Since 1982 I've written a newsletter, Running Commentary. A new issue appears here each week, and material is archived.
Sat, 28 Nov 1998 12:51:43 -0500
Less Ease, Please(from RC 278)
Of my many e-mail penpals the busiest by far is Richard Englehart. We fire notes back and forth almost daily between Massachusetts and Oregon.
These usually run only a few sentences on whatever interests us that day. Rich, a professor of psychology, leaves few subjects unexamined. I mostly respond to his comments.
A recent discussion took much more than our usual few lines. It brought up a topic that gets wider airing on this page.
Rich wrote, "My racing performances have been bad and getting worse for at least a decade now. The drop-off is far beyond what normal aging would account for."
I knew him as a devotee of high mileage, and knew too that earlier this year he'd added intervals and hill work to his usual diet of slow training. My suggestion was that he might be overtrained.
"You're already training long. You run every day and average well above an hour. This is difficult, no matter how 'easy' the runs seem.
"Then you add a new hard workout, and this really drains you. My guess is that you might profit from some really easy days and -- horrors! -- even a day completely off now and then."
I'm a salesman for easy runs and rest days. But Rich wasn't buying.
"If the problem is overtraining," he said, "shouldn't I be experiencing some of the other symptoms that all the articles list? Slow race times is the only symptom that shows up."
Then he made a point that gets to the heart of today's article: "I rarely feel exceptionally tired when doing 80 or more miles a week. But there have been times when I've dropped into the 60s to see if I would feel completely fresh.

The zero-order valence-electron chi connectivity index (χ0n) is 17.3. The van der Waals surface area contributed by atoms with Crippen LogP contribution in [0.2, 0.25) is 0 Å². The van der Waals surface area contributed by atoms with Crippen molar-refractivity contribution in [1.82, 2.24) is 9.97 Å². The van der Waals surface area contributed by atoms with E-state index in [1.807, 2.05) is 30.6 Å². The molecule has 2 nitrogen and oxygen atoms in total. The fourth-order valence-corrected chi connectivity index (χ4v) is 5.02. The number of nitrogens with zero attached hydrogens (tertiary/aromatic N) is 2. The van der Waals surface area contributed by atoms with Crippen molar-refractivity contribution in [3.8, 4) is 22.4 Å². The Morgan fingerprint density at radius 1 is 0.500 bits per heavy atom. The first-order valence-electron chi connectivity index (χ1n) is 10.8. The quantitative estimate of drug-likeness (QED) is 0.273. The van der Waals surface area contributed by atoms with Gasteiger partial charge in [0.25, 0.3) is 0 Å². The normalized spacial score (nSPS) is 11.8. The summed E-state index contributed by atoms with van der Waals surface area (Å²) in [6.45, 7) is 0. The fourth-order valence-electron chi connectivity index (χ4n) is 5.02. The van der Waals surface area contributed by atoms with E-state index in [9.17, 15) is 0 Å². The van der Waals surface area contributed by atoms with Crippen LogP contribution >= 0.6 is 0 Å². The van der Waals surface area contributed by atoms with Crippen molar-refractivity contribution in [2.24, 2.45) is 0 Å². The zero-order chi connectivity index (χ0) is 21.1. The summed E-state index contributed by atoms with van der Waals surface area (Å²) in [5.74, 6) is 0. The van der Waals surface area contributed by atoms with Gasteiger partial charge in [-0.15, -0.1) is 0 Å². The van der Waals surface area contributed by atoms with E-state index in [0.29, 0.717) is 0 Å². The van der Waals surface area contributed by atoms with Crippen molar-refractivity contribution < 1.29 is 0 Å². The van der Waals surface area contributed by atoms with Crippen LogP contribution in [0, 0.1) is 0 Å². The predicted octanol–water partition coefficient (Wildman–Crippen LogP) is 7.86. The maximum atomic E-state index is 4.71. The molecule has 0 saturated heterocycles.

"Oddly enough, whenever I let the mileage drop that far I feel exhausted most of the time. The exhaustion always goes away if I get back above 80 a week consistently."
This isn't as odd as it might sound. Rich, the psychologist, knows that running reactions don't follow the logical pattern -- each step harder than the one before, with resting being easier than running.
Other runners report reactions similar to Rich's. They talk of feeling sluggish when mileage drops and when coming off a rest day.
Two longtime readers of this newsletter have made such claims. Tom Mann said recently ("Rest of the Week," July RC) that he felt his best in years after adding back some lost days and upping his pace.
Paul Reese ran across the United States at age 73, and all the remaining states by 80. He grew stronger while running 20 to 26 miles a day, without taking any days off.
Tom and Paul support Rich Englehart's point: that running is delightfully illogical. Energy isn't necessarily highest at the start of a run, with a straight-line decline until fatigue peaks at the end. Running day after day isn't necessarily draining, and rest isn't automatically restorative.
Doing more can make you feel better. Taking less ease can please you.